Intersectoral Crossings: From Activists To Civil Servants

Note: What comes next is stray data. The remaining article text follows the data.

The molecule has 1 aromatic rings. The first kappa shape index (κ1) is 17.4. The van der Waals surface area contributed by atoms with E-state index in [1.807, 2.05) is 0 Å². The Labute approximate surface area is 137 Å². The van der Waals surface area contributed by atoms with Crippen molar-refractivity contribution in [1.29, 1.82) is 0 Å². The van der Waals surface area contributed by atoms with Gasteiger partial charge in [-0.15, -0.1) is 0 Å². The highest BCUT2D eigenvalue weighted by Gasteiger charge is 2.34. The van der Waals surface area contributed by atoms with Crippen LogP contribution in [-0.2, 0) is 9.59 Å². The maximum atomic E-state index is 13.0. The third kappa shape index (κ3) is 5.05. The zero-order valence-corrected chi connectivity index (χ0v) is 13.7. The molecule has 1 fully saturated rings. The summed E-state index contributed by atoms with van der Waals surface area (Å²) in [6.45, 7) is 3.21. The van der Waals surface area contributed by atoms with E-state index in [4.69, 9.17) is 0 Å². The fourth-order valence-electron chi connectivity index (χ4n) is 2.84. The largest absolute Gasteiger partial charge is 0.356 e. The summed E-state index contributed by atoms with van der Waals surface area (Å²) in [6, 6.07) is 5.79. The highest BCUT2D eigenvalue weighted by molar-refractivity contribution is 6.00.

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This paper examines the life-work histories of twenty four civil society activists that crossed the boundary of the third sector into the government in Mexico 2000-6). The motivation of the study was to document and analyse the experiences of these ‘cross-overs’, since, initial anecdotal evidence suggested that many of these individuals were working on the inside to promote progressive reforms. However, the data collected suggests a far less positive picture. It indicates that (a) some of these people were ill-prepared in terms of their strategy for working within government, both in terms of understanding how things worked inside government, and in having no clear mandate from their constituencies or supporters; (b) some also lacked the necessary skills to negotiate and build agendas and support with other actors within government to shape the policy process once inside; (c) that this made them highly vulnerable to ‘capture’ or immobilisation by interest groups once inside; and (d) that their reputations and relationships with the broader third sector were damaged as a result of their entry into government. By contrast, the evidence suggests that civil society strategies to shape the policy process from outside the government had been more successful in bringing about progressive social change. The paper concludes with reflection on (a) lessons for theorising about civil society and policy change in Mexico and (b) some reflections about civil society and government relationship.